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CAUT Bulletin Archives

May 2014

uManitoba fee hike blocked by minister

A call for massive hikes to graduate student fees at the University of Manitoba has been stalled after Advanced Learning Minister James Allum frowned at the proposal.

The university’s planned 330 per cent increase to “continuing fees” — annual charges paid by masters and PhD students working on their the­ses after finishing all course and program work — drew protest from students and condemnation from Allum, who rebuked administrators for their lack of consultation with the university community in the process.

“I’m very pleased they put the brakes on this,” said Sharon Alward, president of the University of Manitoba Faculty Association. The plan was a surprise to us all. It really seemed to come out of the blue.”

Graduate students at the school currently pay about $700 annually in continuing fees, but were informed May 6 that the university was seeking approval for an increase to $3,000 by September 2016.

But officials confirmed May 15 they would forego their planned proposal to the next meeting of the Council on Post-Secondary Education, which makes recommendations to Allum, after he made it clear he’d have no part of the hikes.

Administrators have argued they want to close the gap between continuing fees at the U of M and other large universities in Canada, and complain that U of M grad students take longer to finish than at any other member of U15, the formal organization of the largest universities.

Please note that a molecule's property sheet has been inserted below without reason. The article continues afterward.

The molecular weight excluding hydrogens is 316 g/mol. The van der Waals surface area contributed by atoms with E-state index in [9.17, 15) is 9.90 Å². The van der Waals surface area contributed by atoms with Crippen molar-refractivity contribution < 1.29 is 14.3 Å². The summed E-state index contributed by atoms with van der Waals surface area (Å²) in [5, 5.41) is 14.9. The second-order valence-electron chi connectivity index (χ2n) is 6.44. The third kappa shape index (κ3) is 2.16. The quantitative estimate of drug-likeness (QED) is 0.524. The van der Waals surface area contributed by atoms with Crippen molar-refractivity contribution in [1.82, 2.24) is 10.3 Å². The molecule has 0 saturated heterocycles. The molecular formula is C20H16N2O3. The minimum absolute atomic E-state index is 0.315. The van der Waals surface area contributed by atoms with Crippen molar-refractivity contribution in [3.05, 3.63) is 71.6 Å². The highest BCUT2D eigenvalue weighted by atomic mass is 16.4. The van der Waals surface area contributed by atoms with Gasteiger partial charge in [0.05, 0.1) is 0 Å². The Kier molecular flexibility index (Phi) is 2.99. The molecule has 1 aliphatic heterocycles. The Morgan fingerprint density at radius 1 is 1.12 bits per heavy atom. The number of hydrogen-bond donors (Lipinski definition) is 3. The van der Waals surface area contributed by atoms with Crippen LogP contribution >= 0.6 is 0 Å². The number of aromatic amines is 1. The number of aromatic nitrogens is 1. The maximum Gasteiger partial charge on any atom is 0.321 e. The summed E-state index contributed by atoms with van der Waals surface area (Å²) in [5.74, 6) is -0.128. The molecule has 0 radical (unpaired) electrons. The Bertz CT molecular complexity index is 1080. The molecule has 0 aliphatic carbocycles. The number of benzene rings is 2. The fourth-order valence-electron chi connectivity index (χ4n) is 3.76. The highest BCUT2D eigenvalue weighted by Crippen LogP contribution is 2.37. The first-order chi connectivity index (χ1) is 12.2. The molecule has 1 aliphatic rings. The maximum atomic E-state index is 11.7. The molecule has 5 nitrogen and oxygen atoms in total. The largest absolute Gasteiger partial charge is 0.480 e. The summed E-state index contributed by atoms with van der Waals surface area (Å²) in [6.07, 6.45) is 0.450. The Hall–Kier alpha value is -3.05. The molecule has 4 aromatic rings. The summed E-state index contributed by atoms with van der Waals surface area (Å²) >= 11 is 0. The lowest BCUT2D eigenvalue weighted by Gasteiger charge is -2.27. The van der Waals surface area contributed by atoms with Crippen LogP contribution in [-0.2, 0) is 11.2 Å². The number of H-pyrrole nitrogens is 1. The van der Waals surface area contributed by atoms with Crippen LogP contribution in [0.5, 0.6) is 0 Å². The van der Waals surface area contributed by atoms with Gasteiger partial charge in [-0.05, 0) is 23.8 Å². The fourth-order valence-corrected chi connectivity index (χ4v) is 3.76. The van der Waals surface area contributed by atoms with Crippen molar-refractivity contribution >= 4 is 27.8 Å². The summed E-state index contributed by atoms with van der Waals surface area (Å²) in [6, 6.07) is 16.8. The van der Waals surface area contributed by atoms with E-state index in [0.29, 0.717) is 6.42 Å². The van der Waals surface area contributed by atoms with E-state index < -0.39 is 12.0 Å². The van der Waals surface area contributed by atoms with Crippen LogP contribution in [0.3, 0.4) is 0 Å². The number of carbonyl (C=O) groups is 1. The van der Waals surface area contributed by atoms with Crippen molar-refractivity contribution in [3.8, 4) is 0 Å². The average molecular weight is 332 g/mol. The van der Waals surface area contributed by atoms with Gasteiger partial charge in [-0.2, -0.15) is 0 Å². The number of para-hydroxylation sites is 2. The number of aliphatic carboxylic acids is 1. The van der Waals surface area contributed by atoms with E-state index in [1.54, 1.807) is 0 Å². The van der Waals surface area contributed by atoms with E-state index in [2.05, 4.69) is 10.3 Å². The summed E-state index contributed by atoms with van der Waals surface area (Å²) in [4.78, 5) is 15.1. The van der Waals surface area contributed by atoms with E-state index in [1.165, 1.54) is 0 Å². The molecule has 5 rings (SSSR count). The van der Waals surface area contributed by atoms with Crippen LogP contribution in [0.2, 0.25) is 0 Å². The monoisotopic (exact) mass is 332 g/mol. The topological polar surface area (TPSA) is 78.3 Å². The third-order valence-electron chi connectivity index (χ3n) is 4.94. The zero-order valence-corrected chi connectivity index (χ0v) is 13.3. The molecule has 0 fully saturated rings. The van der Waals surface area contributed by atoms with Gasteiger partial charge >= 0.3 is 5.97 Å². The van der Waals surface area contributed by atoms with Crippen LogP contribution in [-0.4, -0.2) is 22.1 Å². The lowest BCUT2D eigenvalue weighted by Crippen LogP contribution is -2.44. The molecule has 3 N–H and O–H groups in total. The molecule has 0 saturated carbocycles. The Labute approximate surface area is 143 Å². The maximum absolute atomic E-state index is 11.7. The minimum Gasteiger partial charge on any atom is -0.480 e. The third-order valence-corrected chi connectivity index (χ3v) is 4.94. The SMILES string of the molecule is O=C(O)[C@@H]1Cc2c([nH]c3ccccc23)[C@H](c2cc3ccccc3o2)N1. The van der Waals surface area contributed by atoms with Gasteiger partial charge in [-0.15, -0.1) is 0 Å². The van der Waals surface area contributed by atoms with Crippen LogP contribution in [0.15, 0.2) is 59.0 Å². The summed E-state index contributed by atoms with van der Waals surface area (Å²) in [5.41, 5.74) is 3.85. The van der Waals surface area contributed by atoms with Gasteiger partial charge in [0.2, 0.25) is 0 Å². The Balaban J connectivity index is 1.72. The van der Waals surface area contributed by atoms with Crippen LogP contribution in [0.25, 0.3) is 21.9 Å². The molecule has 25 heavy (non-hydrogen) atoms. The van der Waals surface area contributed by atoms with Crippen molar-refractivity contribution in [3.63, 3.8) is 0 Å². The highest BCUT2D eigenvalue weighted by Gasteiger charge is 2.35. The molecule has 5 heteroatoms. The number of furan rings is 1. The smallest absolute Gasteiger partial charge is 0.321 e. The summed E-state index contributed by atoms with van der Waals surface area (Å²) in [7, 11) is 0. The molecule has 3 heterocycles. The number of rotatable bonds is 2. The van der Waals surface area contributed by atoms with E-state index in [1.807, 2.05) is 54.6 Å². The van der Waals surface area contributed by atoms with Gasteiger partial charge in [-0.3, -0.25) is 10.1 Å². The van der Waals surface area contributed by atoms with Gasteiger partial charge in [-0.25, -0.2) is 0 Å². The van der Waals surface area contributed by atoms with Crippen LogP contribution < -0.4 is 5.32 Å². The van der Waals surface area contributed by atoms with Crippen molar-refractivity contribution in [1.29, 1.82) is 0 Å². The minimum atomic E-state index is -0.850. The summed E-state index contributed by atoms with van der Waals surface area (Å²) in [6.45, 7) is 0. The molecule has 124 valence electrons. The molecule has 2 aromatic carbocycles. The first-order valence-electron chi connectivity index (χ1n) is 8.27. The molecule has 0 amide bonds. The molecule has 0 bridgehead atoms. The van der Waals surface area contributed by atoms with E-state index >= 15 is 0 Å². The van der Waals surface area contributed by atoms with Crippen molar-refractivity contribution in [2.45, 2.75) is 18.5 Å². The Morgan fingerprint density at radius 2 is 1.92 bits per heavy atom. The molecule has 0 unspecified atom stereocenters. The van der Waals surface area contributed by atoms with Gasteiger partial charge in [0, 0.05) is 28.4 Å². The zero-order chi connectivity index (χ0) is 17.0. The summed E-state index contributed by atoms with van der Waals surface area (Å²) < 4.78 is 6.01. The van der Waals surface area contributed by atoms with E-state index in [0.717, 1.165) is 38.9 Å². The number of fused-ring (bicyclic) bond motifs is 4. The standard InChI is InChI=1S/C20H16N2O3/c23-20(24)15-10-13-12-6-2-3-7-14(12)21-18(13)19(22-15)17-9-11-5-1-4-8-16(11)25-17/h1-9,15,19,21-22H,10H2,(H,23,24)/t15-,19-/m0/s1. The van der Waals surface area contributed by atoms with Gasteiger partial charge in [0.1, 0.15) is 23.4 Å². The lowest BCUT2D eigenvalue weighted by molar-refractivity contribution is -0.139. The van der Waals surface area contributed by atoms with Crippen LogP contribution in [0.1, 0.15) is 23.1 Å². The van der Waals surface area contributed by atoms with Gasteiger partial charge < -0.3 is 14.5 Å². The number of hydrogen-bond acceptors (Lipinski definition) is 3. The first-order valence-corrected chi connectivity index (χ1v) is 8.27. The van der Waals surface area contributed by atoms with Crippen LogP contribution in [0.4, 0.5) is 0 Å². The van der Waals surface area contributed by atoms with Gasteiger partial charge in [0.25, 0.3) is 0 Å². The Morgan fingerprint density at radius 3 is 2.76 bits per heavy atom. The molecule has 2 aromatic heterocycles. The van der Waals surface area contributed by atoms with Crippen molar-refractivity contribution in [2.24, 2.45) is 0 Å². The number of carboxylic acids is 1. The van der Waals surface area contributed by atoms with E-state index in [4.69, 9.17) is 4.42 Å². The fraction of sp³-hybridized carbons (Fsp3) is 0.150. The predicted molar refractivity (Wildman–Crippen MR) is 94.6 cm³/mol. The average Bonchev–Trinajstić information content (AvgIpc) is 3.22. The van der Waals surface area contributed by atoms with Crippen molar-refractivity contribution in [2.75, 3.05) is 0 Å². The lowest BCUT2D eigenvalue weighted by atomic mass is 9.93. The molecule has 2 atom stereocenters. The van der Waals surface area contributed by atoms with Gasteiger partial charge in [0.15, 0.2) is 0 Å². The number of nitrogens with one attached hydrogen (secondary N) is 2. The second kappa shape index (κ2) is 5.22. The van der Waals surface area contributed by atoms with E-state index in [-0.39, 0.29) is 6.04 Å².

“The administration needs to start to seriously examine the cause and effect of why students are taking longer here to graduate,” Alward said. “I’m pretty sure increasing the fees isn’t going to rectify much.”

Bilan Arte, chairperson of the Canadian Federation of Students-Manitoba, agreed that “a real analysis” of how the university allocates its funding must first be accomplished before fees are increased.

“I’d like to see a serious effort on the part of the institution to cut costs in less crucial areas before fee increase decisions are made,” said Arte, who points particularly to bloated administrative salaries as one of the first areas ripe for analysis.

“There are individuals making very high salaries and not actually contributing much to the univer­sity,” she charged. “In the end, we don’t believe issues caused by poorly allocated funding or a lack of funding should be downloaded to students.”